Mark Eischer: You're listening to The Lutheran Hour. That was Pastor Ken Klaus, and Dr. Dale Meyer joins us now here in the studio. Dr. Meyer, here we are at the beginning of Holy Week. Our topic for today is how does one make or keep Holy Week holy?
Dale Meyer: A day or a week is not holy of itself. Paul teaches that in Colossians. We make it holy by giving time to the Word of God in meditation. That means that, as we begin this week's journey to the cross, which Pastor Klaus presented so nicely to us, we should make an intentional effort to meditate upon the Word of God and thereby this week becomes holy for us.
Mark Eischer: I think sometimes we have the wrong impression of what holy means. It really means to be set apart or consecrated to something. Right?
Dale Meyer: Absolutely. We are not the people of this world. God has called us out to follow Jesus, to follow Him to the cross, to the empty tomb, and one day to heaven. We are a different people. We may have forgotten that during the decades when America was, quote unquote, "Christian America," but the way the culture has changed now, we are, as St. Peter says in his first epistle, we really are a "peculiar people." We are holy.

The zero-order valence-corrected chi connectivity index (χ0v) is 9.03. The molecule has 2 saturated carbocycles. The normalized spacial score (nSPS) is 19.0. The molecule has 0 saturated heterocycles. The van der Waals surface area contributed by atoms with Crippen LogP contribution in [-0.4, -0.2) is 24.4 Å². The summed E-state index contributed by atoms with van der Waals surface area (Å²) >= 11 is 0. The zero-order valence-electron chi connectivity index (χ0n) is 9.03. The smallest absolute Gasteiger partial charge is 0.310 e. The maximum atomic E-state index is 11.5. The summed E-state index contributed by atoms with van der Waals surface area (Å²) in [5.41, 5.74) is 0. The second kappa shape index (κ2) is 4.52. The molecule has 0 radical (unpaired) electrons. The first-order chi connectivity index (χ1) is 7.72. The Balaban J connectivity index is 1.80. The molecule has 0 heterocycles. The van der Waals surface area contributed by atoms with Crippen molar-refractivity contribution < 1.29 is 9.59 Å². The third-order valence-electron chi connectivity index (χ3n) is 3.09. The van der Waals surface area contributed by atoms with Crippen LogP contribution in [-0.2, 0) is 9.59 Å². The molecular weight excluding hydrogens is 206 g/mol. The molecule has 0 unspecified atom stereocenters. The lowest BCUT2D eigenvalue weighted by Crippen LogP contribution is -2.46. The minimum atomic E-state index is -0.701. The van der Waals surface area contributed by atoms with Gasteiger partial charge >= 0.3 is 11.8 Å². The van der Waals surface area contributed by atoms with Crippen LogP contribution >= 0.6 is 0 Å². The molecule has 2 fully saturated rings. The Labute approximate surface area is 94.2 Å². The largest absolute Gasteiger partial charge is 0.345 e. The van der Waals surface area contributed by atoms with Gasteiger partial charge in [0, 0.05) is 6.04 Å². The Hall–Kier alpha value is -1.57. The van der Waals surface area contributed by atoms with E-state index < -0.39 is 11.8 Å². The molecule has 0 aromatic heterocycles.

Mark Eischer: As a people set apart by God's grace, how do we make this week also set apart and consecrated?
Dale Meyer: I think by taking the time to meditate, to read the Bible and our devotional literature, to see also how the people around Jesus reacted. Pastor Klaus talked about, "You are there." Well, what would we have done if we were there? I'm not so sure that we would have reacted any differently than many people did. Then thirdly, in meditation, in looking back to the story, let's also look at our story. Am I living now as someone who knows that Jesus died for my sins, that He rose for me and I have been called to live a life set apart, peculiar, holy?
Mark Eischer: How does one meditate on God's Word?
Dale Meyer: We have the Third Commandment, which says, "Remember the Sabbath
day to keep it holy," and Dr. Luther says, "We should fear and love God so that we do not despise preaching and His Word but hold it sacred and gladly hear and learn it." That's one thing we would especially do this Holy Week: take the time to meditate on the Word of God, especially the Passion of our Lord Jesus.